“That’s a bad idea! How could you think of something that awful?”
“That’s a pretty good job. But you know, if you just did this one part a little bit more carefully, it would be really great.”
“That is not what I told you to do.”
“Well, maybe next time you’ll do better.”
The five examples of criticism listed above are painful to read and even more painful to hear. Hearing someone’s unkind and unfair criticism does indeed present a trial and a challenge.
From a gospel-centered perspective your first thought when you receive unfair criticism should focus on how you can return good for evil—because this is what God has done for you. God has not treated you as your sins deserve. This is how he wants you to respond to unfair criticism. The flesh cries out for a quick comeback that puts the critical speaker in his place. God calls you to give grace instead of anger. Self-centered anger calls for a quick, witty put-down. In contrast, the Holy Spirit says that a soft answer turns away wrath.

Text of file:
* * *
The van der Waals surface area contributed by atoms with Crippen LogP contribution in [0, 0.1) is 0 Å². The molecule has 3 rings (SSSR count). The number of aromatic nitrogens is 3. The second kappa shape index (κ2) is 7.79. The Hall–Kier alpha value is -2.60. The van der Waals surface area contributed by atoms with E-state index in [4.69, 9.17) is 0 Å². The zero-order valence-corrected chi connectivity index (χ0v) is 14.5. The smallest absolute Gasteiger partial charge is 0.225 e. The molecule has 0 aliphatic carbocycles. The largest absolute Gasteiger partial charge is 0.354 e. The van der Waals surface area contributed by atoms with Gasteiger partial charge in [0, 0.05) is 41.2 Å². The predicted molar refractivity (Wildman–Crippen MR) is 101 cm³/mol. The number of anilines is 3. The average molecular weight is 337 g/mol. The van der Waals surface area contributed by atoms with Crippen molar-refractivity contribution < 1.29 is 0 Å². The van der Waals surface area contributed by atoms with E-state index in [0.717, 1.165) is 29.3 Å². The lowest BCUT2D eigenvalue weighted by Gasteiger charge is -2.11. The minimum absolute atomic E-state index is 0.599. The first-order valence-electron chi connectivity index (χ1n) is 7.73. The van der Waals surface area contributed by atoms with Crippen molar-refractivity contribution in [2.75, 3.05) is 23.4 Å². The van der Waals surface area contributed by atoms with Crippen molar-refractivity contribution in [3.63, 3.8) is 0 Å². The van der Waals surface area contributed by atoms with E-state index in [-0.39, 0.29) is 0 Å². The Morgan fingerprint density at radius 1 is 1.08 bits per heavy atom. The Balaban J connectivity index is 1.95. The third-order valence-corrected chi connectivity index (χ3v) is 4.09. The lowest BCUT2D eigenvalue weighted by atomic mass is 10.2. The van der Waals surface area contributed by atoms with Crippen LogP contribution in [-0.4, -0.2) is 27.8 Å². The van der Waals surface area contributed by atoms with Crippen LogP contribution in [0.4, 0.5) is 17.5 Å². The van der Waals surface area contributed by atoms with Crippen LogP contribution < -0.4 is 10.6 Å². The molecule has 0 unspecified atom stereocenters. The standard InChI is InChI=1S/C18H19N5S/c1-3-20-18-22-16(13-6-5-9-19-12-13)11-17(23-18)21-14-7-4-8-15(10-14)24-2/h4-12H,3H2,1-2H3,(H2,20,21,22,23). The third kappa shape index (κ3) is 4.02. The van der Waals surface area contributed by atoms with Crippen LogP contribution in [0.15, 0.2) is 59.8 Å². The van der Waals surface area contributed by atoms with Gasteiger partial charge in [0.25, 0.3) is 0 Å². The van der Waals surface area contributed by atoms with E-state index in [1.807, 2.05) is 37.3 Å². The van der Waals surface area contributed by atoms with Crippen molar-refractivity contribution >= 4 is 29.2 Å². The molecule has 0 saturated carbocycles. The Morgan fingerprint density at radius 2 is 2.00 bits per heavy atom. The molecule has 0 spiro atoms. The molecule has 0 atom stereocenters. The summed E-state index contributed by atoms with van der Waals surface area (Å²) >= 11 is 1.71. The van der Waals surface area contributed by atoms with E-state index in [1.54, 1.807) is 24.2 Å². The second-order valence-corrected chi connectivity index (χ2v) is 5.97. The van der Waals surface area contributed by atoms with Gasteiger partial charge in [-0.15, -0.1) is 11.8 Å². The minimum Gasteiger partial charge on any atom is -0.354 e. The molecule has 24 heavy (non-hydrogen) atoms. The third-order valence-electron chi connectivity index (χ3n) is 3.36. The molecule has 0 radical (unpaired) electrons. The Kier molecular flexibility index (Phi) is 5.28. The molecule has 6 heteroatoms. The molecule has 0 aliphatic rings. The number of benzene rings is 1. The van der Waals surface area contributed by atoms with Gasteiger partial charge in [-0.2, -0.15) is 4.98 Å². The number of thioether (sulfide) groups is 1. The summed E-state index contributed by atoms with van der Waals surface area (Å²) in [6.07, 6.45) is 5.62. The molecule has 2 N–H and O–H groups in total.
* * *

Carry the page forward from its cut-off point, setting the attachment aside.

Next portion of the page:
If your habit is to bristle at criticism, you will seldom recognize the value of a rebuke. James says that you should be quick to listen and slow to speak. Even if a particular criticism seems unwarranted, you would be wise to consider whether there may be something in the criticism that you should consider. In any event, a quick, cutting response is not one that displays the beauty of the gospel. This is an important point to consider as you work at being a Christ-like example to your children. If you do not model the grace of Christ’s love in your conversations, who will?
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